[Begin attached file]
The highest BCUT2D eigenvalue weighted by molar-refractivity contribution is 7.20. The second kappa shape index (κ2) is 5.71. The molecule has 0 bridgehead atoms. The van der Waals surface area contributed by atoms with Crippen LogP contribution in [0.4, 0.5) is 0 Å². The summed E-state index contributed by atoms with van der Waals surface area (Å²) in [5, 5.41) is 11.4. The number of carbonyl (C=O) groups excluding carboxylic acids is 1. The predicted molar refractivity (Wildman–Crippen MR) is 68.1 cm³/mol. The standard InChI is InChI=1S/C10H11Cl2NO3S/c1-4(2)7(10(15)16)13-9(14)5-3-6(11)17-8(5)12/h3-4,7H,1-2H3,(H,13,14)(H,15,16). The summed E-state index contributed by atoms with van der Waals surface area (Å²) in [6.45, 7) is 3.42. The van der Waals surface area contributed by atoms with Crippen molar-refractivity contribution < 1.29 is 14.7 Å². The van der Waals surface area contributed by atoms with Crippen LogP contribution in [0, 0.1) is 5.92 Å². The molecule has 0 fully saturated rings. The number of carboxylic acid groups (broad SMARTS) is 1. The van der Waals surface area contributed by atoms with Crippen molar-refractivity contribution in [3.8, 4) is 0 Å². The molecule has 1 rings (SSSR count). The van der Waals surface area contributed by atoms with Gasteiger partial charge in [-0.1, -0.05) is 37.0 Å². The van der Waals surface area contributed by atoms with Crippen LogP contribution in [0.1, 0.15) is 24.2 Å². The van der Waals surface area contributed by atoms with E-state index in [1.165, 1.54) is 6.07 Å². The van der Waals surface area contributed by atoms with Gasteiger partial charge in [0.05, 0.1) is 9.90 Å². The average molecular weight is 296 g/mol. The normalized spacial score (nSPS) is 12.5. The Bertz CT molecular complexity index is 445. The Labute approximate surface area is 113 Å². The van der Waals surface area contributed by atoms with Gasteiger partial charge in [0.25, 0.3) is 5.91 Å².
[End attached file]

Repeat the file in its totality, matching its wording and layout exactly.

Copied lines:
The highest BCUT2D eigenvalue weighted by molar-refractivity contribution is 7.20. The second kappa shape index (κ2) is 5.71. The molecule has 0 bridgehead atoms. The van der Waals surface area contributed by atoms with Crippen LogP contribution in [0.4, 0.5) is 0 Å². The summed E-state index contributed by atoms with van der Waals surface area (Å²) in [5, 5.41) is 11.4. The number of carbonyl (C=O) groups excluding carboxylic acids is 1. The predicted molar refractivity (Wildman–Crippen MR) is 68.1 cm³/mol. The standard InChI is InChI=1S/C10H11Cl2NO3S/c1-4(2)7(10(15)16)13-9(14)5-3-6(11)17-8(5)12/h3-4,7H,1-2H3,(H,13,14)(H,15,16). The summed E-state index contributed by atoms with van der Waals surface area (Å²) in [6.45, 7) is 3.42. The van der Waals surface area contributed by atoms with Crippen molar-refractivity contribution < 1.29 is 14.7 Å². The van der Waals surface area contributed by atoms with Crippen LogP contribution in [0, 0.1) is 5.92 Å². The molecule has 0 fully saturated rings. The number of carboxylic acid groups (broad SMARTS) is 1. The van der Waals surface area contributed by atoms with Crippen molar-refractivity contribution in [3.8, 4) is 0 Å². The molecule has 1 rings (SSSR count). The van der Waals surface area contributed by atoms with Gasteiger partial charge in [-0.1, -0.05) is 37.0 Å². The van der Waals surface area contributed by atoms with Crippen LogP contribution in [0.1, 0.15) is 24.2 Å². The van der Waals surface area contributed by atoms with E-state index in [1.165, 1.54) is 6.07 Å². The van der Waals surface area contributed by atoms with Gasteiger partial charge in [0.05, 0.1) is 9.90 Å². The average molecular weight is 296 g/mol. The normalized spacial score (nSPS) is 12.5. The Bertz CT molecular complexity index is 445. The Labute approximate surface area is 113 Å². The van der Waals surface area contributed by atoms with Gasteiger partial charge in [0.25, 0.3) is 5.91 Å².